By rushing the budget process and working to pass a $23.9 billion state budget in less than a week, legislators are putting our state in a deeper hole by failing to account for the loss of federal funds that have begun under the Trump administration.
It is known that Governor Cooper has called for Medicaid expansion, while the legislature has refused to provide health coverage for over 600,000 people in need. What is not widely known is that the percentage of federal assistance that North Carolina receives from the federal government has decreased for the upcoming fiscal year.
North Carolina’s FMAP (Federal Medical Assistance Percentage) declined from 67.61 percent in federal fiscal year 2017-18 to 67.16 percent in federal fiscal year 2018-19. Even though this change may not seem like much at first glance, the reality is that this loss has an impact to our state of almost $40 million. In other words, our state has to come up with that much to maintain the same levels of Medicaid services.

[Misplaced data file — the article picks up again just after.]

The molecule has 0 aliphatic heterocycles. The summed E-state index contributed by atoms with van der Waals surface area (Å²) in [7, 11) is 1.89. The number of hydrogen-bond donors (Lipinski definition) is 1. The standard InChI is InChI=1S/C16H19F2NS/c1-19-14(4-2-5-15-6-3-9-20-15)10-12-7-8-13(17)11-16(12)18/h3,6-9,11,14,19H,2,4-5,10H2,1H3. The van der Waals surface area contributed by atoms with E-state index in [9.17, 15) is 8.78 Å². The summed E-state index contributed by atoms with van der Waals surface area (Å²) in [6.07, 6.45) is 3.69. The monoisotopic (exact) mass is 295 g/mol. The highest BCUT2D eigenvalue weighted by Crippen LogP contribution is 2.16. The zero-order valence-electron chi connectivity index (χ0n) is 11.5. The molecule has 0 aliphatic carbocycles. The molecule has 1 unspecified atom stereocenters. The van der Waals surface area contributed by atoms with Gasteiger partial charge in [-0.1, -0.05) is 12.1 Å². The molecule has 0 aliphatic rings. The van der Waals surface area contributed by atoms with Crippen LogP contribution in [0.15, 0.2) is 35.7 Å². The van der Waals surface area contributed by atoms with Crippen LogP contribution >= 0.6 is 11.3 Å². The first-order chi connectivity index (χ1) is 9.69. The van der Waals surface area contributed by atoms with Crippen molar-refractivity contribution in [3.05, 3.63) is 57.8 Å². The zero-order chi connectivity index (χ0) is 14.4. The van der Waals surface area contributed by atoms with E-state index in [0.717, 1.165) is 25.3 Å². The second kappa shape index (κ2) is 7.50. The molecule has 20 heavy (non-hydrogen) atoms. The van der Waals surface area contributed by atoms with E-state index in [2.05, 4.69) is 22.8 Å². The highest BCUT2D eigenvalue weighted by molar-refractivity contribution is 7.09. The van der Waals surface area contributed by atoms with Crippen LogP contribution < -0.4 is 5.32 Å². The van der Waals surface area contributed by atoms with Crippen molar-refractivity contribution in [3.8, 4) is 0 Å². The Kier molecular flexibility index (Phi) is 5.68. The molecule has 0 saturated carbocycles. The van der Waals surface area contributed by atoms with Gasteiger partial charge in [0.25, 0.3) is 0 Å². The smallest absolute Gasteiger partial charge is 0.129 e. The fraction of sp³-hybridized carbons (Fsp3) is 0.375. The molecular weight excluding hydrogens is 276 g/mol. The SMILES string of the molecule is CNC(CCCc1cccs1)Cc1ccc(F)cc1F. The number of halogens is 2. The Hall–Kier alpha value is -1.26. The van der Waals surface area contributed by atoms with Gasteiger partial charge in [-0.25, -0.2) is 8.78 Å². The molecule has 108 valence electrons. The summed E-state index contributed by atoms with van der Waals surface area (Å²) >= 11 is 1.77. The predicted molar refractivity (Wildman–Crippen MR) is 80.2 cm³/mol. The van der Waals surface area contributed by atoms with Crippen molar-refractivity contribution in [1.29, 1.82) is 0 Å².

While the governor recommended addressing the federal cost-shift to North Carolina (while also accounting for updates to enrollment numbers) to ensure our state can maintain the same level of services for those eligible for Medicaid, the legislature assumed the same level of federal support as last year. The result is that North Carolina will once again come up short under the legislative leaders’ proposal in serving the healthcare needs of its people, the vast majority of whom are children, older North Carolinians and people with disabilities.
Luis Toledo is a Public Policy Analyst for the Budget & Tax Center, a project of the North Carolina Justice Center.